What is podcasting? How do I do it? Do I even need to? What can it be used for? Get an introduction to podcasting, including how to set up your own podcast, ways to promote it and content ideas for your episodes.

Blogging 101
Wednesday July 22, 10 AM (MST)

Learn how to blog, what it can do, and how to best promote your blog for maximum exposure.

Using Facebook as a ministry tool
Thursday July 23, 1 PM (MST)

Learn the basics of “2.0” social networking, how to set up a Facebook account, take a tour of Facebook and learn strategies for using it as a tool to connect with people throughout the week, beyond the walls.

I’ve had a number of requests for web-based workshops – or webinars – on various topics from blogging, facebook and podcasting, all as tools for ministry. I’ve finally set some dates up, so check out the info below and let me know ASAP which classes you’re interested in so I can reserve your spot.

Webinar Training Sessions
Email me at cpiatt@christianpiatt.com to sign up!

The following web-based training courses (webinars) are being offered. All courses are $20 and will last between 60 and 90 minutes.

Each session is limited to fifteen participants, so sign up early to confirm your spot in the training.

Using Facebook as a ministry tool
Tuesday July 7, 10 AM (MST) or
Thursday July 23, 1 PM (MST)

Learn the basics of “2.0” social networking, how to set up a Facebook account, take a tour of Facebook and learn strategies for using it as a tool to connect with people throughout the week, beyond the walls.

Podcasting 101
Wednesday July 8, 10 AM (MST) or
Tuesday July 21, 12 Noon (MST)

What is podcasting? How do I do it? Do I even need to? What can it be used for? Get an introduction to podcasting, including how to set up your own podcast, ways to promote it and content ideas for your episodes.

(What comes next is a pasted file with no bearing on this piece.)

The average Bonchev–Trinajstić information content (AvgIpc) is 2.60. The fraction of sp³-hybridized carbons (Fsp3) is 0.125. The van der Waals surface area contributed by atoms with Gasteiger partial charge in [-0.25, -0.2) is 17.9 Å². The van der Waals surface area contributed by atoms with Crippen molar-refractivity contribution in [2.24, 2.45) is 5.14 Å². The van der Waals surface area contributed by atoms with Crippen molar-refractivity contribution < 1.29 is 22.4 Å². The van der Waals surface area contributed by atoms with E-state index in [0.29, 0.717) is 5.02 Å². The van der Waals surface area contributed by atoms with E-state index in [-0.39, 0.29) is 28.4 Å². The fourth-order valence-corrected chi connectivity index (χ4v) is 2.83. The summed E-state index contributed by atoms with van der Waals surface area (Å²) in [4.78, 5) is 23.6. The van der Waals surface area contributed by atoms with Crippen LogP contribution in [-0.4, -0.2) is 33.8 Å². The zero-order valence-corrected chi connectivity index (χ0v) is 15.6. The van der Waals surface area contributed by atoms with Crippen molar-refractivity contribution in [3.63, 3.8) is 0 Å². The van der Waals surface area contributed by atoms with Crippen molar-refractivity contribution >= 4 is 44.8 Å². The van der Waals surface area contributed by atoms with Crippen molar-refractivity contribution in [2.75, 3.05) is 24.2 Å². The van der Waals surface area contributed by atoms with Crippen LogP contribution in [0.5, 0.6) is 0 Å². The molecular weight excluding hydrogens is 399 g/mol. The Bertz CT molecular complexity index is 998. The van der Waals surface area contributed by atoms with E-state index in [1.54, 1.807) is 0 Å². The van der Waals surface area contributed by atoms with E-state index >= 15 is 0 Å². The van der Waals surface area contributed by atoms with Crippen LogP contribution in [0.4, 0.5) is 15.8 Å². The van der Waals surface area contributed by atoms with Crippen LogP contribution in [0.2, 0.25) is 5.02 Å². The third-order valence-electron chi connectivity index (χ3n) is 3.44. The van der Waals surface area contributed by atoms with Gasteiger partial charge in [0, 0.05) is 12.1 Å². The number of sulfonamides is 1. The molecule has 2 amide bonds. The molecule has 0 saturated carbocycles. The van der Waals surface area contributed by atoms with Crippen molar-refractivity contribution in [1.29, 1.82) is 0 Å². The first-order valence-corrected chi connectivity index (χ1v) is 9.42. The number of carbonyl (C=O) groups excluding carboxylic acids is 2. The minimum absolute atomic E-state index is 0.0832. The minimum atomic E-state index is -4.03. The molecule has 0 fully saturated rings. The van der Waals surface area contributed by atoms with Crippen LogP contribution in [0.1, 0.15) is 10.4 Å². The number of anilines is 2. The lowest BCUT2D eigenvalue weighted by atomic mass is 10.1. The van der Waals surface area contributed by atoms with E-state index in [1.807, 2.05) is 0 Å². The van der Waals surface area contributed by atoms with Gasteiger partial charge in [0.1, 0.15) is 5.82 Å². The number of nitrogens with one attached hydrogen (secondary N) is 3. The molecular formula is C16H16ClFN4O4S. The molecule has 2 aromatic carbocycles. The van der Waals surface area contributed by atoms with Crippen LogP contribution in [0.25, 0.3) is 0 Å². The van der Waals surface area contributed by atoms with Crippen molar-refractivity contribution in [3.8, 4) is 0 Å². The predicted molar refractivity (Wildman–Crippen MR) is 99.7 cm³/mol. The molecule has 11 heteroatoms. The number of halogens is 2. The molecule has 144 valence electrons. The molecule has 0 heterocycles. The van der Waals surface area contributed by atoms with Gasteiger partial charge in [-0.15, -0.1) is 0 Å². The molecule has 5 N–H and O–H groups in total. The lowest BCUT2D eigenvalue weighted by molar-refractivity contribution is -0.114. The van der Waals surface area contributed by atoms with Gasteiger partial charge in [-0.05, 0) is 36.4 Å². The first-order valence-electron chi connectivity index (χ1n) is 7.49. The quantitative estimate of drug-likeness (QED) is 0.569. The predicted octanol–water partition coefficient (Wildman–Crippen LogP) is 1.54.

Blogging 101
Thursday July 9, 11 AM (MST) or
Wednesday July 22, 10 AM (MST)

Learn how to blog, what it can do, and how to best promote your blog for maximum exposure.

Want to participate? Email me at cpiatt@christianpiatt.com and I’ll send you payment information.

After payment clears, your space is reserved and I’ll send you everything you need to log in to the seminar.

I came across this site, sent to me by a friend today, and I’m still reeling from the potential is suggests.

Basically, imagine the volume of information contained in Google, but add to that the ability to manipulate and compute / slice up the information any way you can imagine. Their database set is still pretty basic relative to all the info in the world, though it’s already pretty amazing.

Check out the introductory video and see for yourself.

Interested in your thoughts.

Originally posted at the DisciplesWorld blog.

Last week, I threw a bit of a teaser out there, with this whole “Spider vs. Starfish” concept. As I’m sure many of you have lost hours of sleep, and perhaps have had a hard time forcing down a decent meal in eager anticipation of the follow-up, I figured it wasn’t fair to keep you waiting any longer.

The whole concept came from a book on business management practices, called The Starfish and the Spider: The Unstoppable Power of Leaderless Organizations by Ori Brafman and Rod A. Beckstrom. The model presented here resonates with the idea I’ve had for a while now that church could learn a whole lot from the structure and governance of organizations like twelve-step groups like Alcoholics Anonymous. After all, they have reached millions with virtually no budget, and they seem immune to economic conditions, flourishing while we institutional churches struggle to keep the doors open.

So what’s the difference?

I might help answer that question with another question; if you cut the head off a spider, what happens? We all know it dies, right? But what if you cut off the arm of a starfish? It just grows another starfish. Where you once had one, there are now two. In trying to stop it, you actually only made it stronger.

So, how many of our churches are more like spiders instead of starfish? I thought so.

Here’s where the advent of recent technology might teach us an awful lot. If Rebecca Woods will indulge me in the future, I’d gladly post some other blogs about using applications like facebook, podcasting and blogging to further our ministries, but for now, let’s consider them a little more systematically.

In particular, consider a phenomenon known as “Web 2.0.” This is much like the so-called “leaderless organizations” that Brafman and Beckstrom are referring to. They are viral in nature, highly adaptable and scalable, and relatively easy to manage because the users generate the content.